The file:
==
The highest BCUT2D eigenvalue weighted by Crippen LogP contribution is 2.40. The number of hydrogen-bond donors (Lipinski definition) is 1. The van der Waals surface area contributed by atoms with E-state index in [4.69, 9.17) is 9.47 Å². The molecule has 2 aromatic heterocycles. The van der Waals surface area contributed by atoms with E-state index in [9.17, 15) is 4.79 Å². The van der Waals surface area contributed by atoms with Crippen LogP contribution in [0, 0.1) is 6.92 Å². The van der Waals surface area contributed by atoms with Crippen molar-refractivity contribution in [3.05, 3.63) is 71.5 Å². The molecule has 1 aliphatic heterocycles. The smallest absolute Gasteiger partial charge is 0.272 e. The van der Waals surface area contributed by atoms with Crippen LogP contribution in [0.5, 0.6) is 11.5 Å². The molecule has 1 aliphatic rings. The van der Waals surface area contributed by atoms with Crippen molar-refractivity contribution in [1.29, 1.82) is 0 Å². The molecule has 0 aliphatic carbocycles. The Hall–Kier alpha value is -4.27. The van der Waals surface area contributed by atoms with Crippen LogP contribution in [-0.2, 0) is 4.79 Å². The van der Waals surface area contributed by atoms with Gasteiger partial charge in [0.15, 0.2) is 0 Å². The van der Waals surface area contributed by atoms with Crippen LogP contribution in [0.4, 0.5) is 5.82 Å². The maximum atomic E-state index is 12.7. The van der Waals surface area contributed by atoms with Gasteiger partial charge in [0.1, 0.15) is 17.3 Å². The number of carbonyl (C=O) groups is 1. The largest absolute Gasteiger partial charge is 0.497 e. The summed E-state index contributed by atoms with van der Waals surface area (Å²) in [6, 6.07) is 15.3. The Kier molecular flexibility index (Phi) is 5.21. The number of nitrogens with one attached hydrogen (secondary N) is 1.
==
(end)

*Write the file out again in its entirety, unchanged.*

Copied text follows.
The highest BCUT2D eigenvalue weighted by Crippen LogP contribution is 2.40. The number of hydrogen-bond donors (Lipinski definition) is 1. The van der Waals surface area contributed by atoms with E-state index in [4.69, 9.17) is 9.47 Å². The molecule has 2 aromatic heterocycles. The van der Waals surface area contributed by atoms with E-state index in [9.17, 15) is 4.79 Å². The van der Waals surface area contributed by atoms with Crippen LogP contribution in [0, 0.1) is 6.92 Å². The van der Waals surface area contributed by atoms with Crippen molar-refractivity contribution in [3.05, 3.63) is 71.5 Å². The molecule has 1 aliphatic heterocycles. The smallest absolute Gasteiger partial charge is 0.272 e. The van der Waals surface area contributed by atoms with Crippen LogP contribution in [0.5, 0.6) is 11.5 Å². The molecule has 1 aliphatic rings. The van der Waals surface area contributed by atoms with Crippen molar-refractivity contribution in [1.29, 1.82) is 0 Å². The molecule has 0 aliphatic carbocycles. The Hall–Kier alpha value is -4.27. The van der Waals surface area contributed by atoms with Crippen LogP contribution in [-0.2, 0) is 4.79 Å². The van der Waals surface area contributed by atoms with Gasteiger partial charge in [0.15, 0.2) is 0 Å². The van der Waals surface area contributed by atoms with Crippen LogP contribution in [0.4, 0.5) is 5.82 Å². The maximum atomic E-state index is 12.7. The van der Waals surface area contributed by atoms with Gasteiger partial charge in [0.1, 0.15) is 17.3 Å². The number of carbonyl (C=O) groups is 1. The largest absolute Gasteiger partial charge is 0.497 e. The summed E-state index contributed by atoms with van der Waals surface area (Å²) in [6, 6.07) is 15.3. The Kier molecular flexibility index (Phi) is 5.21. The number of nitrogens with one attached hydrogen (secondary N) is 1.